Shortly before the crowning ceremony, Mr Warren Toogood, on behalf of T.M.V. Wines, presented a cup to Mr Harry Poppelwell, President of Greater Hastings, which was to be held by the reigning Queen.

Previous Blossom Queens, Dierdre French, 1958, and Barbara Inglis, 1959, admire this beautiful cup.

Page 27

This year the Greater Hastings organisation made arrangements for the “Princess of Paradise City”, Queensland, to fly over and take part in the Blossom Week festivities and in return the Blossom Queen, as part of her prize, will travel to the Princess’ home town and take part in their procession.

The Princess, Miss Jean Clark, followed by Mr and Mrs Ken Sparks, who met her in Auckland, arrives at the Napier airport and . . .

. . . is escorted down Hastings’ main street with Traffic Officer, outriders and all.

Arriving at the Municipal Theatre the Princess is greeted by a Maori party who gave a display of action songs.

Princess Jean, who quickly won the hearts of all who met her, replies to the wonderful welcome given her.

Page 28

From left, in beds, Robert Aukrum, Roy Garrett, Glenys Eyles, Rosie Te Nahu and Huitau Waerea, and, in foreground, Ann Boyle, Carol Douglas and Jimmie, working on the paper blossoms used to decorate the arches spanning Hastings’ main street during the festivities.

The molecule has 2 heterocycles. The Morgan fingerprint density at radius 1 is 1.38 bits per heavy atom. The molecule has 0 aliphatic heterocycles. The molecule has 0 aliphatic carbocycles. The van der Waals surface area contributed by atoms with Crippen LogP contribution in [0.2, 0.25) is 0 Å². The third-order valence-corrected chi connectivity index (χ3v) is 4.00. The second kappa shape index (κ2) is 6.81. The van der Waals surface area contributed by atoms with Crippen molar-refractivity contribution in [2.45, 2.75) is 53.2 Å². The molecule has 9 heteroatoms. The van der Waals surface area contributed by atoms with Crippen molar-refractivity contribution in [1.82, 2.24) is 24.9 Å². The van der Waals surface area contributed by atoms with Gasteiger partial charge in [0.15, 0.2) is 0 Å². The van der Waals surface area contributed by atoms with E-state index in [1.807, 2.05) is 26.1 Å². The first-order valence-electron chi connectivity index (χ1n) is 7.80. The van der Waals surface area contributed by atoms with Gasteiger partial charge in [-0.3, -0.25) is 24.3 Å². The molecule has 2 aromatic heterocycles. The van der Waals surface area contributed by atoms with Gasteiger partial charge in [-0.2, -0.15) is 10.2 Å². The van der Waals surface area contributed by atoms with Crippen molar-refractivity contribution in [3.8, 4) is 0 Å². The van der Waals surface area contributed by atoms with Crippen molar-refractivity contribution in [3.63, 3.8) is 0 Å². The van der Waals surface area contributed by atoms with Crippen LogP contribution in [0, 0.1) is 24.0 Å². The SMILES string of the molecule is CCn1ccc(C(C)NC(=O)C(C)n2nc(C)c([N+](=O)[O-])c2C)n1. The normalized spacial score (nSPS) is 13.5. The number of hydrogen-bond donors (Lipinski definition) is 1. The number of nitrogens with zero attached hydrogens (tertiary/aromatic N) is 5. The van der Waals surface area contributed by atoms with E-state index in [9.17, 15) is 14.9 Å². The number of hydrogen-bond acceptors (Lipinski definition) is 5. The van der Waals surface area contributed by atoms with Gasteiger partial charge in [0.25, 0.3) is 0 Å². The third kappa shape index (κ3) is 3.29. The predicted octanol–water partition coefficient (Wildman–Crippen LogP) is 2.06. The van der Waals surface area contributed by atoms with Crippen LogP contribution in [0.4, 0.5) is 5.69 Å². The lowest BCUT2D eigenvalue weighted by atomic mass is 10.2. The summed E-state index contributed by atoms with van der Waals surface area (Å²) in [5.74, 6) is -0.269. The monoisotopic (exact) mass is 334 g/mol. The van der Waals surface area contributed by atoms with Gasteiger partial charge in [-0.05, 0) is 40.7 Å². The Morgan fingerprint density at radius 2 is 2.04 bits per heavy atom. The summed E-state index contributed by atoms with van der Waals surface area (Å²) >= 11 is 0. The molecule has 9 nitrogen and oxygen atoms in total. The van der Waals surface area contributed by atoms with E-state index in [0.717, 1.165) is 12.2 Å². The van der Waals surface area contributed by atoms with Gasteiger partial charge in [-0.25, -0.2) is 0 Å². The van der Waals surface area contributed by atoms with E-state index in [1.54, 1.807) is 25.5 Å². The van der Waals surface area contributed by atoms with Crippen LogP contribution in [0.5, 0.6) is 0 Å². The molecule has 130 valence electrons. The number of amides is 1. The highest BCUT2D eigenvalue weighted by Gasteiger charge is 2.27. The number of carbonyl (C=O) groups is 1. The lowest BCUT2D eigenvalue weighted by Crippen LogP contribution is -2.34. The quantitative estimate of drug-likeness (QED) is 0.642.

Another happy worker, young Merrin Laidbrook.

After the blossoms are made the ladies of various women’s organisations stick them to the framework of the arches.

Page 29

Street Decorations

Shopkeepers again went to a great deal of trouble to decorate their shop frontages and display windows to make Hastings’ main street a blaze of colour and beauty.

Willis’ Pharmacy was a mass of blossom.

Hunters, [Hunt’s] Drapers gained second prize in the exterior decoration section.

Poppellwell’s men’s outfitters.

The brightly lit arches made an impressive sight at night.

The Post Office entrance.

Page 30

Fun and Frolic in Hastings

An experiment last year by the Hastings Retailers’ Association, the Fun and Frolic day, held during the festive week, was a tremendous success this year, and the public joined in with shopkeepers and their assistants, dressing up and making the cities [city’s] main street look like one big fancy dress ball. Novelty events held during the day attracted thousands of shoppers from all over the ‘Bay.

Keep a “tight foot on the pedal” and waiting for the starters gun are, from left, Neville Chamberlain, Mr. R.V. Giorgi, Mayor of Hastings; Mr. French and Mr. Harry Poppelwell, Greater Hastings President.

Mr Poppelwell was unable to control his mount and he “bit the dust”.

“Ally Oop” thought it all too strenuous without his dinosooor to carry him around, so he took a rest.